Where polyvinyl esters other than those prepared by the non-aqueous dispersion technique are to be used they must be reduced in average particle size to a range of about 0.05 to 50 microns and then dispersed in the aforementioned diluents using one of the aforementioned interfacial agents to stabilize the dispersion.

-No special equipment is required for the alcoholysis of polymerized vinyl esters using the dispersion technique of this invention. Stirred reactors capable of being heated or cooled are well known in the polymerization art are satisfactory. The same equipment is also satisfactory for the polymerization of the vinyl esters in dispersion if it is desired to use such for the preparation of the hydrolyzed polyvinyl esters.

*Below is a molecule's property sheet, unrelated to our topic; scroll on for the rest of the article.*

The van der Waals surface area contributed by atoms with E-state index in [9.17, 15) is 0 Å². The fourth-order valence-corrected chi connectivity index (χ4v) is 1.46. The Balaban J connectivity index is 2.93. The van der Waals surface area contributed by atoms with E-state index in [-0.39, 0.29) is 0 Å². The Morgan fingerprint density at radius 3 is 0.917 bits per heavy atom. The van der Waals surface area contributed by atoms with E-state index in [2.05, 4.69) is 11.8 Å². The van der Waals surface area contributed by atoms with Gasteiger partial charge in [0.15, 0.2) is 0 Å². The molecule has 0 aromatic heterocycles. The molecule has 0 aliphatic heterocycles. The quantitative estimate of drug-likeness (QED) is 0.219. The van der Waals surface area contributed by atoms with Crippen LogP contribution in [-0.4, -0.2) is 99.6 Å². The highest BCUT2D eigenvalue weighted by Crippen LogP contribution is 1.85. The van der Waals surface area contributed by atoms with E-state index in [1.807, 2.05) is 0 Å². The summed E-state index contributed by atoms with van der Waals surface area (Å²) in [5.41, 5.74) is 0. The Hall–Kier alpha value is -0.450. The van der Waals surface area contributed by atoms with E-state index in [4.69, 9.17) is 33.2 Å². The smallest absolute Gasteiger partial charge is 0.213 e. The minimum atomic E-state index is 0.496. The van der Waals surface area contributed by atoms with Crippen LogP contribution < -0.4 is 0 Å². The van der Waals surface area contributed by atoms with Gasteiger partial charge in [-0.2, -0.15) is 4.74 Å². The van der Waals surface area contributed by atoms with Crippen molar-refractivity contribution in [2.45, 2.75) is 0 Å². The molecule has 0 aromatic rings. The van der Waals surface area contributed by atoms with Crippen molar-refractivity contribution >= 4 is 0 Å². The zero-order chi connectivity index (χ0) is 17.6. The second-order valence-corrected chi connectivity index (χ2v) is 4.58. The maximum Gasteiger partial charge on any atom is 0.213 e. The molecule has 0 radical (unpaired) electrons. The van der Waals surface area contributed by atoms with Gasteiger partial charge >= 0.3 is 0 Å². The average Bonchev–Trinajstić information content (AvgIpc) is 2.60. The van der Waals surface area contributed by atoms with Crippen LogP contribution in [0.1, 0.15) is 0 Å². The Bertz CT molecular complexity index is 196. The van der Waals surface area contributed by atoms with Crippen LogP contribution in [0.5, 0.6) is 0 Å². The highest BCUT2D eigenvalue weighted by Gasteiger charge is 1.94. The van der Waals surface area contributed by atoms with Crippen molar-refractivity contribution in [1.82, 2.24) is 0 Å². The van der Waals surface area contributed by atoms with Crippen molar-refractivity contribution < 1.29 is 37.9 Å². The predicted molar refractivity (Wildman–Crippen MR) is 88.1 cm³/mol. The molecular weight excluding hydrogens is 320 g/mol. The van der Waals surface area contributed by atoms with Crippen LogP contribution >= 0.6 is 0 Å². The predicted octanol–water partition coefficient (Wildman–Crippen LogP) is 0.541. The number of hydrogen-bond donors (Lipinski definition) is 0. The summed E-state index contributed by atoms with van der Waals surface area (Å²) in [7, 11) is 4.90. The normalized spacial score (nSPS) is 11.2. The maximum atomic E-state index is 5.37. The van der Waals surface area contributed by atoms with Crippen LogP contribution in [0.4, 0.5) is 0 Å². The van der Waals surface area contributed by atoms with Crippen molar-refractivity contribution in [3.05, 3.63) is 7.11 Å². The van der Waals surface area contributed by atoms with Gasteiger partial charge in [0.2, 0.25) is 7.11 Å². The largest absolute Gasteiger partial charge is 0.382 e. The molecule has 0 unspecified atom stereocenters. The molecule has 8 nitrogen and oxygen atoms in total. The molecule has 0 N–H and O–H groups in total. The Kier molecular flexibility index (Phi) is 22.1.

Pressure is not at all critical for any of the processes of this invention so that while atmospheric pressures are preferred for economic reasons, subatmospheric or superatmospheric pressures can also be used if desired.

Although two incompatible polymers can form the composition of the invention, as previously discussed, preferably the plastic paper composition is formed of partially hydrolyzed polyvinyl ester and at least two other polymers e.g. by weight 10 to 60 parts of partially bydrolyzed polyvinyl acetate, 20 to 60 parts polyethylene and 20 to 40 parts polystyrene. Particularly preferred is a pulp composition of by weight, 50 parts of polyethylene, 30 parts polystyrene and 20 parts of partially hydrolyzed polyvinyl acetate. Polystyrene adds considerably to the tensile modulus of the paper and accordingly is preferred as a third component.